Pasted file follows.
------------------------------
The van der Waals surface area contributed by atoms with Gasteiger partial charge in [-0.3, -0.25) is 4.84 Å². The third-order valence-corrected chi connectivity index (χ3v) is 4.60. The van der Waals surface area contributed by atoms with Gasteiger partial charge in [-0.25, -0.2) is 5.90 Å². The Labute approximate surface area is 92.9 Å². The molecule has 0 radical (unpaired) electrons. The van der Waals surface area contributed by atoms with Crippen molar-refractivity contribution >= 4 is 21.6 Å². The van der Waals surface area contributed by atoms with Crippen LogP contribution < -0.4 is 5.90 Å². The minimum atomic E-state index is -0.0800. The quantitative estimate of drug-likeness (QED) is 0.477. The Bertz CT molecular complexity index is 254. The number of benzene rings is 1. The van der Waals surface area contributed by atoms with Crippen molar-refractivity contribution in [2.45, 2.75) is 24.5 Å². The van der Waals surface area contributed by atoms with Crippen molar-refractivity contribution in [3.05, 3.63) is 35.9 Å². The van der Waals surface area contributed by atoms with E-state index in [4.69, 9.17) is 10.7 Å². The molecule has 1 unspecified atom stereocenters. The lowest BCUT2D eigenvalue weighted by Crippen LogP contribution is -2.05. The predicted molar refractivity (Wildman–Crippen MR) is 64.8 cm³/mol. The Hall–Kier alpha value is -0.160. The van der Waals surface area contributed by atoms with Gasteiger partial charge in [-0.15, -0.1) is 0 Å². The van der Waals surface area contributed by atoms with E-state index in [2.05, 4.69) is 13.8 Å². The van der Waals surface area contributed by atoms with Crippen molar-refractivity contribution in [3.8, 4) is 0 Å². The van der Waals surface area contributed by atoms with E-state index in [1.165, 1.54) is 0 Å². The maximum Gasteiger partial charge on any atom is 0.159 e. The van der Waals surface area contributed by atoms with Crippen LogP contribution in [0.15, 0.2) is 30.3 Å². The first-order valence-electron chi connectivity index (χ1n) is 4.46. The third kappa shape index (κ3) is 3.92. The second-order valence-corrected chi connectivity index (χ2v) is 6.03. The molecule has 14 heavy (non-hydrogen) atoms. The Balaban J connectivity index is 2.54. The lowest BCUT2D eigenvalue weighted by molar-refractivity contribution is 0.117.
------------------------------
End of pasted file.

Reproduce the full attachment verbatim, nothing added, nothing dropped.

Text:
The van der Waals surface area contributed by atoms with Gasteiger partial charge in [-0.3, -0.25) is 4.84 Å². The third-order valence-corrected chi connectivity index (χ3v) is 4.60. The van der Waals surface area contributed by atoms with Gasteiger partial charge in [-0.25, -0.2) is 5.90 Å². The Labute approximate surface area is 92.9 Å². The molecule has 0 radical (unpaired) electrons. The van der Waals surface area contributed by atoms with Crippen molar-refractivity contribution >= 4 is 21.6 Å². The van der Waals surface area contributed by atoms with Crippen LogP contribution < -0.4 is 5.90 Å². The minimum atomic E-state index is -0.0800. The quantitative estimate of drug-likeness (QED) is 0.477. The Bertz CT molecular complexity index is 254. The number of benzene rings is 1. The van der Waals surface area contributed by atoms with Crippen molar-refractivity contribution in [2.45, 2.75) is 24.5 Å². The van der Waals surface area contributed by atoms with Crippen molar-refractivity contribution in [3.05, 3.63) is 35.9 Å². The van der Waals surface area contributed by atoms with E-state index in [4.69, 9.17) is 10.7 Å². The molecule has 1 unspecified atom stereocenters. The lowest BCUT2D eigenvalue weighted by Crippen LogP contribution is -2.05. The predicted molar refractivity (Wildman–Crippen MR) is 64.8 cm³/mol. The Hall–Kier alpha value is -0.160. The van der Waals surface area contributed by atoms with Gasteiger partial charge in [-0.15, -0.1) is 0 Å². The van der Waals surface area contributed by atoms with E-state index in [2.05, 4.69) is 13.8 Å². The van der Waals surface area contributed by atoms with Crippen molar-refractivity contribution in [3.8, 4) is 0 Å². The van der Waals surface area contributed by atoms with E-state index in [1.165, 1.54) is 0 Å². The maximum Gasteiger partial charge on any atom is 0.159 e. The van der Waals surface area contributed by atoms with Crippen LogP contribution in [0.15, 0.2) is 30.3 Å². The first-order valence-electron chi connectivity index (χ1n) is 4.46. The third kappa shape index (κ3) is 3.92. The second-order valence-corrected chi connectivity index (χ2v) is 6.03. The molecule has 14 heavy (non-hydrogen) atoms. The Balaban J connectivity index is 2.54. The lowest BCUT2D eigenvalue weighted by molar-refractivity contribution is 0.117.